Global stocks near record highs ahead of key US jobs data and as international trade accelerates
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- Stocks traded near record highs as investors are optimistic about US employment data.
- Chinese and German trade data beat predictions, signalling a stronger-than-expected economic rebound.
- The Bank of England revised economic growth forecasts up and confirmed its current monetary policies.
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Global stocks traded near record highs on Friday, as traders and investors remained optimistic about USemployment data due later in the day. Initial jobless claims in the US fell in the latest week to a post-COVID 19 low point, further underscoring the resilience of the economic recovery.
“Our US economists are looking for strong nonfarm payrolls growth of +1.275 million, and a decline in the unemployment rate to a post-pandemic low of 5.7%,” Jim Reid, research strategist at Deutsche Bank wrote ahead of the US job data release. “Though of course, even job growth at that level would still leave the total number of nonfarm payrolls more than 7 million beneath the pre-Covid peak,” he pointed out.
Dow Jones, Nasdaq and S&P 500 futures were flat on Friday morning after the S&P closed just below a record high on Thursday and the Nasdaq made gains after its longest series of daily losses since October.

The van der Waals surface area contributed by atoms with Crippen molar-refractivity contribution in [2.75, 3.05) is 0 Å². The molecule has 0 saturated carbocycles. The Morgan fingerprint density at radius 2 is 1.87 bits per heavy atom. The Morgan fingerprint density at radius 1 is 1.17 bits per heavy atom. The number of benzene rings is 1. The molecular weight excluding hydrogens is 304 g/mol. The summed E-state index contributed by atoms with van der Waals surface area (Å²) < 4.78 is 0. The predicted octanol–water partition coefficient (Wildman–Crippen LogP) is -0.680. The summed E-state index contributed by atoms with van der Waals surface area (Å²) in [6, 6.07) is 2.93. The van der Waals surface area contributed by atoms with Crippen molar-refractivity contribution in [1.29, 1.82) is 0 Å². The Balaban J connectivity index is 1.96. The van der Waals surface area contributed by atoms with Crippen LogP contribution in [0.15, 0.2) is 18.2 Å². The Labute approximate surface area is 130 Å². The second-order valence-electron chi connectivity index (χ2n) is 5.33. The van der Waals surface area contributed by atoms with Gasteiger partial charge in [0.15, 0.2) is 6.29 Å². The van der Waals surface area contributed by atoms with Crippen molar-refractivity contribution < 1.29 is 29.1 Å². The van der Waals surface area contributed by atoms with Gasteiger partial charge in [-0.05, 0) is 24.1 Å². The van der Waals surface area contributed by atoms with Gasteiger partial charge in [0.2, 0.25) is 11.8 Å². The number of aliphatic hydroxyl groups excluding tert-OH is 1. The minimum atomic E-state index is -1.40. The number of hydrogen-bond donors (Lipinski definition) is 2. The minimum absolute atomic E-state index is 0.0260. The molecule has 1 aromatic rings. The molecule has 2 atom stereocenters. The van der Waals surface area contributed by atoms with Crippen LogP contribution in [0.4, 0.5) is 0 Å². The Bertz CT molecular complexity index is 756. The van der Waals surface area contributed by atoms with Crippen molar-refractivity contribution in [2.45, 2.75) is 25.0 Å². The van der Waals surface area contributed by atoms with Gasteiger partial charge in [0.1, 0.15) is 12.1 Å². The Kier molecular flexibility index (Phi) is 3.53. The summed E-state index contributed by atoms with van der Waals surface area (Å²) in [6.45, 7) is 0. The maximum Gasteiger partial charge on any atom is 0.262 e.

US 10-year bond yields inched higher and were last at 1.575% ahead of the jobs data release.
European equities rose after the Bank of England revised its economic growth forecasts upwards the previous day and confirmed that it would maintain its current monetary policies, and following strong regional trade and manufacturing activity data.
The British FTSE 100 was last up 0.42% on Friday morning, whilst the pan-European Euro Stoxx 50 had gained 0.34% and the German DAX was up 1%.
“The dilemma investors are facing right now is that while strong US economic data is positive news, the accelerating growth is increasing the risk of an overheating economy and the Federal Reserve being forced to hike rates early,” Milan Cutkovic, market analyst at Axi said.
Chinese trade data showed a jump in exports in April that pushed the country’s trade surplus to $42.86 billion, a 32.3% year on year increase. This comfortably beat the expected surplus of $28.1 billion.
A separate survey showed that China’s service industry performed strongly in April, as the Caixin Services PMI rose to 56.30. Analysts had expected 54.2. A reading of 50 separates growth from contraction.
“It indicated that the directional of travel for China’s domestic recovery continues in the right direction. It has also dampened any negative feedback on the tense geopolitical front between China, and seemingly, the rest of the entire planet this week.”, Jeffrey Halley, senior markets analyst at OANDA, said.
Nevertheless, the Shanghai composite closed 0.56% down. Elsewhere in Asia, the Japanese Nikkei 225 rose 0.1% and Hong Kong’s Hang Seng index gained 0.14%.
Commodities continued to soar, as rising demand was reflected in global trade data, with copper reaching its highest in at least a decade. WTI and Brent crude oil futures were flat on Friday morning, trading at $64.67 and $68.09 per barrel, respectively.
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